384 F.3d 901
CITY OF CHICAGO, Plaintiff-Appellant,
COMCAST CABLE HOLDINGS, L.L.C., et al., Defendants-Appellees.
United States Court of Appeals, Seventh Circuit.
Argued September 14, 2004.
Decided October 1, 2004.
Appeal from the United States District Court for the Northern District of Illinois, David H. Coar, J.
Benna R. Solomom (argued), Jane E. Notz, Office of the Corporation Counsel, Chicago, IL, for Plaintiff-Appellant.
Charles A. Rohe, Swidler Berlin Shereff Friedman, Washington, DC, D. Craig Martin, Kalamazoo, MI, Robert G. Scott (argued), Cole, Raywid & Braverman, Washington, DC, for Defendants-Appellees.
Michael S. Schooler, National Cable Television Asso., Washington, DC, for Amicus Curiae.
Before EASTERBROOK, MANION, and DIANE P. WOOD, Circuit Judges.
EASTERBROOK, Circuit Judge.
Cable TV operators in Chicago have signed contracts promising to pay the City 5% of their gross revenues from any service, including what the parties call "cable modem service," furnished over the franchised cable. (We put the phrase in quotations because no modem is involved. A modem converts between analog and digital signals, while the service at issue here is digital throughout. But we follow common usage in applying the phrase "cable modem" to a broadband Internet service provided over a cable that also carries television signals.) In 2002 the Federal Communications Commission concluded that cable-modem service is an information rather than a telecommunication product. See Inquiry Concerning High-Speed Access to the Internet Over Cable and Other Facilities, 17 F.C.C.R. 4798 ¶¶ 7, 33-59 (Mar. 15, 2002). Chicago's cable operators then stopped remitting payments based on cable-modem services. They rely on 47 U.S.C. § 542(b), which provides that "the franchise fees paid by a cable operator with respect to any cable system shall not exceed 5 percent of such cable operator's gross revenues derived in such period from the operation of the cable system to provide cable services." If cable-modem service is not a programming service, the reasoning goes, then receipts from the cable operators' role as Internet service providers cannot be included among "gross revenues derived in such period from the operation of the cable system to provide cable services" (emphasis added). If the fee on revenues from TV service already is at the statutory cap of 5% (as it is in Chicago), then cities that collect fees based on gross revenue from other services would receive income exceeding 5% of the allowable revenue base.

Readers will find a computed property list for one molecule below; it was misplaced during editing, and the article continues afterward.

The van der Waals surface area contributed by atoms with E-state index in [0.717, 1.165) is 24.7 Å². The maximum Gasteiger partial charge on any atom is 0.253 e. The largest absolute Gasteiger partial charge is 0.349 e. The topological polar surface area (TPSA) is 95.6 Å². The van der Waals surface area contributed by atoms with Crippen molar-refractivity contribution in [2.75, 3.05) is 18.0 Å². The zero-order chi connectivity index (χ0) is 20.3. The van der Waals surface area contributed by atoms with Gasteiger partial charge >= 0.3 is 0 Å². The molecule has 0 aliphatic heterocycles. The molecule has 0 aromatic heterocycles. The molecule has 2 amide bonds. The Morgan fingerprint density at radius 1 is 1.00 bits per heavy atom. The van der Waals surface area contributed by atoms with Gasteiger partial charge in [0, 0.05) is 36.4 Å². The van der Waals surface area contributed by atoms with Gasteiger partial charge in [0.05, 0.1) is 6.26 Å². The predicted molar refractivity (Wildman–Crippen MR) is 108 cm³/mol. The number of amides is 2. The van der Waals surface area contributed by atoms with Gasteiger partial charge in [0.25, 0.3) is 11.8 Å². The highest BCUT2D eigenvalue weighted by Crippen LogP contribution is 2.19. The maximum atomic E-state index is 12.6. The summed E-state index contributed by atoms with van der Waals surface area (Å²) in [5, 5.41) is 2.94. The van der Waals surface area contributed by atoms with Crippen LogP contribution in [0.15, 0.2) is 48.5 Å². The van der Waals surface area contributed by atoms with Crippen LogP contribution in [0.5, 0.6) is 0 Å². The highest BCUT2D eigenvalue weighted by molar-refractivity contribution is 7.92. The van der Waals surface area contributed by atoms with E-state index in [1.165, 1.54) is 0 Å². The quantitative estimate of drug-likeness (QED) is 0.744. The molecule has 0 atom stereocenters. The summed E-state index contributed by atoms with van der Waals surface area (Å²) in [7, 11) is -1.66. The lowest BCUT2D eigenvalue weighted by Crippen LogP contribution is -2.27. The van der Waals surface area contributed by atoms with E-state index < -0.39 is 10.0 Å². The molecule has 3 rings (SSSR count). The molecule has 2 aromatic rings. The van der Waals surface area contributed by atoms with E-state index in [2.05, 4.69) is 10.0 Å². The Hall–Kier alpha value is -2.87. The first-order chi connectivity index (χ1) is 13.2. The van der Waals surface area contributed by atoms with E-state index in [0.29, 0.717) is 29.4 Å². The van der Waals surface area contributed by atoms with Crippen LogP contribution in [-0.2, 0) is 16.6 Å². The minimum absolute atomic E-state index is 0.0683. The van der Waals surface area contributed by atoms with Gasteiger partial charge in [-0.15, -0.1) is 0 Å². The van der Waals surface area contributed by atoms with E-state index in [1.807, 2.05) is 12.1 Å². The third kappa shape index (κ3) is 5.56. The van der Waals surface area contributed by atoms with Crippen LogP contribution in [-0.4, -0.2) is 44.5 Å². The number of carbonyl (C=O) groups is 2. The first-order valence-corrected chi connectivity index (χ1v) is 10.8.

Chicago accepts the FCC's understanding of the difference between data and telecom services (but see Brand X Internet Services v. FCC, 345 F.3d 1120 (9th Cir.2003), cert. pending, No. 04-281 (filed Aug. 27, 2004)) but disagrees with the operators' reading of § 542(b). Although the parties acknowledge that "cable services" in § 542(b) means programming services, see 47 U.S.C. § 522(6), and thus excludes cable-modem service, see AT&T Corp. v. Portland, 216 F.3d 871 (9th Cir.2000), they differ on the consequences of this definition. Chicago contends that other products are outside the statute's domain, so that governments may impose unlimited fees (under tax statutes, contracts, or both) on all revenue from other uses of the cable. As the cable operators understand the statute, however, once a city requires a franchise fee "with respect to any cable system," the total payments with respect to that system can't exceed 5% of its programming revenue, no matter how the city tries to apportion the required payments.